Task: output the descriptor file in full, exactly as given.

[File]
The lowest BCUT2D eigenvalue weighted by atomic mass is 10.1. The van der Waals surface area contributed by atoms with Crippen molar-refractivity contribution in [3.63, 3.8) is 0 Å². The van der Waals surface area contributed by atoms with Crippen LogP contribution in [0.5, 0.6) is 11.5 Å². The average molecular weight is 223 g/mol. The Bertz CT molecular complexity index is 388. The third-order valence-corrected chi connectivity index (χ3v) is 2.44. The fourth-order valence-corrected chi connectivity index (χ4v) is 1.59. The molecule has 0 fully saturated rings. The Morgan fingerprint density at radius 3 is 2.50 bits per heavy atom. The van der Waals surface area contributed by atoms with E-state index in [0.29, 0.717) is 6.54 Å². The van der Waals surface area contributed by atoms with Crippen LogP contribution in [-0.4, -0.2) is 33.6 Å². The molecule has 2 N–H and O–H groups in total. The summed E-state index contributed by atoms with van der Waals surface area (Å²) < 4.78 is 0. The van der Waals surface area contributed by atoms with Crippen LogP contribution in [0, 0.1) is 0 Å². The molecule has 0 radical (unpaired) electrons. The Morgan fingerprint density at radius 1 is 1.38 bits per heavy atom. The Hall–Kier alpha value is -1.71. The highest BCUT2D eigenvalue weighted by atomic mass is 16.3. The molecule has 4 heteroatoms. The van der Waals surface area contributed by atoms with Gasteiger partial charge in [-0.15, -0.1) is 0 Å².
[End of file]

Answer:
The lowest BCUT2D eigenvalue weighted by atomic mass is 10.1. The van der Waals surface area contributed by atoms with Crippen molar-refractivity contribution in [3.63, 3.8) is 0 Å². The van der Waals surface area contributed by atoms with Crippen LogP contribution in [0.5, 0.6) is 11.5 Å². The average molecular weight is 223 g/mol. The Bertz CT molecular complexity index is 388. The third-order valence-corrected chi connectivity index (χ3v) is 2.44. The fourth-order valence-corrected chi connectivity index (χ4v) is 1.59. The molecule has 0 fully saturated rings. The Morgan fingerprint density at radius 3 is 2.50 bits per heavy atom. The van der Waals surface area contributed by atoms with E-state index in [0.29, 0.717) is 6.54 Å². The van der Waals surface area contributed by atoms with Crippen LogP contribution in [-0.4, -0.2) is 33.6 Å². The molecule has 2 N–H and O–H groups in total. The summed E-state index contributed by atoms with van der Waals surface area (Å²) < 4.78 is 0. The van der Waals surface area contributed by atoms with Crippen LogP contribution in [0, 0.1) is 0 Å². The molecule has 0 radical (unpaired) electrons. The Morgan fingerprint density at radius 1 is 1.38 bits per heavy atom. The Hall–Kier alpha value is -1.71. The highest BCUT2D eigenvalue weighted by atomic mass is 16.3. The molecule has 4 heteroatoms. The van der Waals surface area contributed by atoms with Gasteiger partial charge in [-0.15, -0.1) is 0 Å².